Bringing Health Care to a Growing Population

The region surrounding Cooperman Barnabas Medical Center has seen a surging Chinese population recently, and a new program has been launched to meet their health care needs.

As part of the new The Center for Asian Health, the Chinese Health Initiative offers bilingual primary care and patient navigation services. New Jersey has the fourth-largest concentration of Chinese people in the US, which increased 33% in just the past 10 years.

“Many Chinese report problems accessing health care due to language and cultural barriers”, says Su Wang, MD, MPH, the Center’s medical director. “People will travel to Flushing, Queens to seek health care or many just haven’t seen a doctor in years. We hope to help create a network of providers here in Northern New Jersey to meet their needs.

Personalized support

The program boasts a Mandarin-speaking patient navigator who coordinates patients’ health services.

Chenxia Duan offers an invaluable service of navigating patients through the often complex health care system,” says Dr. Wang. “I’ve seen patients faces light up with relief as she makes appointments for them, explains to them what to expect, and answers any questions they have.” Ms. Duan was a physician in China, and her clinical background is big asset in this position.“ Without her personalized attention, many just wouldn’t make it to the doctor.

One of the programs goals is to increase awareness about Asian health issues to both the public and medical providers. There are many diseases more prevalent in Asians, including gastrointestinal and liver cancers, hepatitis B, diabetes, and lupus. “We hope to make physicians more aware so when they see Asian patients, these conditions are not overlooked,” says Dr. Wang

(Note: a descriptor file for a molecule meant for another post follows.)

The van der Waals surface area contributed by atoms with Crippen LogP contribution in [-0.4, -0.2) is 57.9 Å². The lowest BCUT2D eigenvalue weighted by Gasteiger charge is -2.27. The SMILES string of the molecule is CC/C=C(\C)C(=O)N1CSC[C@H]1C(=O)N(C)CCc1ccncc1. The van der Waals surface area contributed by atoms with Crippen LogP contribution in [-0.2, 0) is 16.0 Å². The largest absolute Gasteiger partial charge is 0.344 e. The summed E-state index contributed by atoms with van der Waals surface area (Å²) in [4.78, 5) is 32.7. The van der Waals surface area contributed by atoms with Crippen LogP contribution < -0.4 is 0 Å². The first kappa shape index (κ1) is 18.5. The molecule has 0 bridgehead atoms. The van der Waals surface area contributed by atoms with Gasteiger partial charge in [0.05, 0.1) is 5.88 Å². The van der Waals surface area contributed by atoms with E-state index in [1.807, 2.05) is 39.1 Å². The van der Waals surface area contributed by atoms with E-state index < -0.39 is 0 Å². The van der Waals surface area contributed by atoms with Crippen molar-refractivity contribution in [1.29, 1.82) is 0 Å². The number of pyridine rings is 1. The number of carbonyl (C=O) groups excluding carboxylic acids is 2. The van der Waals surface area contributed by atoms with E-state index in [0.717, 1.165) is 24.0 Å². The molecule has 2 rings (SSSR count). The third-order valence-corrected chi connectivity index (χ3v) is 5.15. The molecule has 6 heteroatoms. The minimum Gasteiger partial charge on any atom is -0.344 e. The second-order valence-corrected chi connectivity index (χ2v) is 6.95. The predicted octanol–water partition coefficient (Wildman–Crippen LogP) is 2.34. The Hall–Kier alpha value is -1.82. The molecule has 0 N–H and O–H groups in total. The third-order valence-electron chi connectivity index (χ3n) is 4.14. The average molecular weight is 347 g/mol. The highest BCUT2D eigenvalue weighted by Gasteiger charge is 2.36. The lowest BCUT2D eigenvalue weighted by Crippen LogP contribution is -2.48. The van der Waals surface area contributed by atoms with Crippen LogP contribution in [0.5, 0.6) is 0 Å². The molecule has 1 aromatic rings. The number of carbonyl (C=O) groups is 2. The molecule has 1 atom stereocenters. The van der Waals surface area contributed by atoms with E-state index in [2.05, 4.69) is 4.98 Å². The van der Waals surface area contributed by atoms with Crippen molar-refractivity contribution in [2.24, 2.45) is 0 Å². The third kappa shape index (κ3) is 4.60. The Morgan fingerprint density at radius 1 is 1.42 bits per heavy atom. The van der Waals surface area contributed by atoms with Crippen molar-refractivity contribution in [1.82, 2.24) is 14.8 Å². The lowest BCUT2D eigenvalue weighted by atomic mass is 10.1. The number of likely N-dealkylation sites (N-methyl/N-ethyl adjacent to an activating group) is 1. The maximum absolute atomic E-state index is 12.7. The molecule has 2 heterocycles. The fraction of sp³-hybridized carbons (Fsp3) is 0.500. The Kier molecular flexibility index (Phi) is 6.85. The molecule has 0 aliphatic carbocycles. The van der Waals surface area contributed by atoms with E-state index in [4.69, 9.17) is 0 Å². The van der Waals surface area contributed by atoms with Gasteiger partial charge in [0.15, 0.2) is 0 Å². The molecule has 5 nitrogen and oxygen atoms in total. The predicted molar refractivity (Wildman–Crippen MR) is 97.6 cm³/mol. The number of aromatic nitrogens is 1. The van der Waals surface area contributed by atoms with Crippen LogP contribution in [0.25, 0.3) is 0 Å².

Inset on HEPB

Hepatitis B virus (HBV) is one focus of the Center for Health’s outreach efforts. “One in 10 Asians has HBV, and it is often a lifelong disease that can lead to cirrhosis and liver cancer,” says Dr. Wang who is a national expert on HBV. “Most people are asymptomatic, and only 1/3 of those infected know they are. Because it is preventable by vaccine and effective treatments available, screening and early diagnosis are crucial.”

For a limited time, the Center for Asian Health will offer free screening for hepatitis B, which involves a simple blood test. Call 973-261-9077 for an appointment.

The Center seeks to mobilize the Chinese population to take charge of their health. “People focus on work and family, and neglect their own health. Asians have amongst the lowest rates of getting preventive care, such as mammograms and colonscopies.” The initiative hopes to help change these statistics. “We want people to recognize that being healthy is crucial to having a good life. And if we can remove cultural and language barriers to health care, patients become more engaged and have better health outcomes.”